Another significant development in the Song family martial arts traditions came from Grandmaster Song Duk Soon. Song Duk Soon, who lived from 1851 to 1922, was renowned both as a martial artist and a doctor of eastern medicine. He practiced the Korean martial art Soo Bak Ki, as well as the Chinese arts of Shaolin and Tai Chi. The integration of these arts by Song Duk Soon became known as Chun Seung, the official martial art system of the Song family. While Song Si-yeol's teachings of Songnihak served as the foundation for Chun Seung, it was Song Duk Soon who created the official Chun Seung system and passed it on to his son and disciples.


During the Japanese occupation of Korea, Song Duk Soon played a prominent role in the Korean opposition. His exceptional martial arts skills, particularly in Chook Ji Bub ("The Flying Art"), made him an elusive target for the Japanese. Song Duk Soon traveled between China and Korea, preserving the pure forms of Shaolin and Tai Chi. Unfortunately, he was betrayed by one of his closest resistance members, captured, and executed.

Grandmaster Song, Duk Soon passed down all his knowledge to his son, Grandmaster Song, Keum Sool, who lived from 1882 to 1966. Song, Keum Sool was born before the Japanese occupation of Korea and joined his father in the mountains during the resistance movement. He was the last practitioner of the Chook Ji Bub martial art skill. However, due to the Japanese occupation and the time required for training, the art was not passed down to the next generation. Both Grandmaster Song, Duk Soon and Grandmaster Song, Keum Sool were renowned martial arts practitioners and skilled in eastern medicine. In traditional martial arts, mastery in martial arts often coincided with proficiency in traditional medicine. This concept was preserved in the Song family martial arts system. Grandmaster Song, Keum Sool passed on his teachings to his son, Grandmaster Song, Jung Soo, and his grandson, Grandmaster Song, Kyong Sik.


Grandmaster Song, Jung Soo, the son of Grandmaster Song, Keum Sool, lived from 1917 to 1996. At the age of sixteen, he traveled to Japan to research and study martial arts. After spending five years in Japan, he returned to Korea, got married, and then moved to China with his wife. In China, he furthered his study of Chinese martial arts for fifteen years. The Song family returned to Korea after their time in China and settled in Seoul when the Korean War began. Grandmaster Song, Jung Soo remained neutral during the war and did not align himself with either the North or South factions. After the war, the Song family settled in Seoul to adjust to postwar life. Several years later, Grandmaster Song, Jung Soo started teaching the martial arts knowledge passed down through the generations to family members and select disciples. He focused on teaching the traditional concepts of martial arts and did not involve the Song family in the reformation of active martial arts systems. In 1967, Grandmaster Song, Jung Soo inherited the directorship of the Chun Seung Moo Sool system of martial arts from his father, Grandmaster Song, Keum Sool.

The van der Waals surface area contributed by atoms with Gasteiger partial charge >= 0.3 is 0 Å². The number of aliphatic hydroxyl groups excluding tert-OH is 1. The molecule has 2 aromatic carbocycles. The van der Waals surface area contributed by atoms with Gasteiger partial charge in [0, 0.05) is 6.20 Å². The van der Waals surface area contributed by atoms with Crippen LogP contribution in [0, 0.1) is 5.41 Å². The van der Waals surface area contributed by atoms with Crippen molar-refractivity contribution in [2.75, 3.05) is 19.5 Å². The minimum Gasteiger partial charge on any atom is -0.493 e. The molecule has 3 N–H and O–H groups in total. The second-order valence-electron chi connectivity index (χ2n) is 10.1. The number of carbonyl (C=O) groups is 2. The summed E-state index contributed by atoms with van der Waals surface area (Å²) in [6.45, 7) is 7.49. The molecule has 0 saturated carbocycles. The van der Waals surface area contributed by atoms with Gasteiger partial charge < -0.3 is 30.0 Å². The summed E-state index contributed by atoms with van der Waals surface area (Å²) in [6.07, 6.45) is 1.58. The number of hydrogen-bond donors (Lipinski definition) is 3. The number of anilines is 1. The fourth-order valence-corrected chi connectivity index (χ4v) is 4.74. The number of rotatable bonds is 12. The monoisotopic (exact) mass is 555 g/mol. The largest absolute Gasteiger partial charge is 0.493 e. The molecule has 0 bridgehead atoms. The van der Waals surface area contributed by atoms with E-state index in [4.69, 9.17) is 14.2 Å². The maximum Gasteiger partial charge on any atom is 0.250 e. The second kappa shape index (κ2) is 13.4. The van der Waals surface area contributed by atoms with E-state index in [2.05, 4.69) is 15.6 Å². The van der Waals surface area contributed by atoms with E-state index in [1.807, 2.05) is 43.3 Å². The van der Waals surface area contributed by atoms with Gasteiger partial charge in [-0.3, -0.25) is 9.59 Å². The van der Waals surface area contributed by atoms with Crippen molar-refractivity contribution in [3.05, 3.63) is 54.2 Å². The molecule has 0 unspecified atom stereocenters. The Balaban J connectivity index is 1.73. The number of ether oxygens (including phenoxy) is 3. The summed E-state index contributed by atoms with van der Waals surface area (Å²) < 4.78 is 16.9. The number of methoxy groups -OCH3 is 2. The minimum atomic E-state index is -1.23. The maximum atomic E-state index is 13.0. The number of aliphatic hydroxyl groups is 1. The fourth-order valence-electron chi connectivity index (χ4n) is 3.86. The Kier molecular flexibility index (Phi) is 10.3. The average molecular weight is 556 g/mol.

Grandmaster Song, Keum Sool and Grandmaster Song Jung Soo transferred the Song's family martial art system to Song, Kyong Sik, who is Grandmaster Song, Jung Soo's son. The lineage of Grandmaster Song can be traced back to Song, Si-yeol and a line of Grandmasters who preserved the teachings and philosophies of Chun Seung.


At the age of five, Grandmaster Song, Kyong Sik began his formal training with his grandfather, Grandmaster Song, Keum Sool. They lived and trained together in the mountains of Korea, where Grandmaster Song, Kyong Sik studied martial arts, as well as eastern medicine, breathing exercises, meditation, and philosophy. During this time, he also continued his studies under his father, Grandmaster Song, Jung Soo.


In 1981, Grandmaster Song, Kyong Sik had the opportunity to move to the United States. In 1983, his father transferred the Chun Seung system to him as Chairman. After the unfortunate passing of Grandmaster Song, Jung Soo, Grandmaster Song, Kyong Sik became the acting president of Chun Seung. He continues to teach and pass down the teachings of Chun Seung to selected students.


In the United States, Grandmaster Song is known as Edward K. Song. He exemplifies the honor and tradition that embody Chun Seung and serves as a living example for his students and the public. Through Grandmaster Song, Kyong Sik, the teachings of Chun Seung are kept alive, with the goal of spreading teachings that help ALL people develop a sincere and serious life.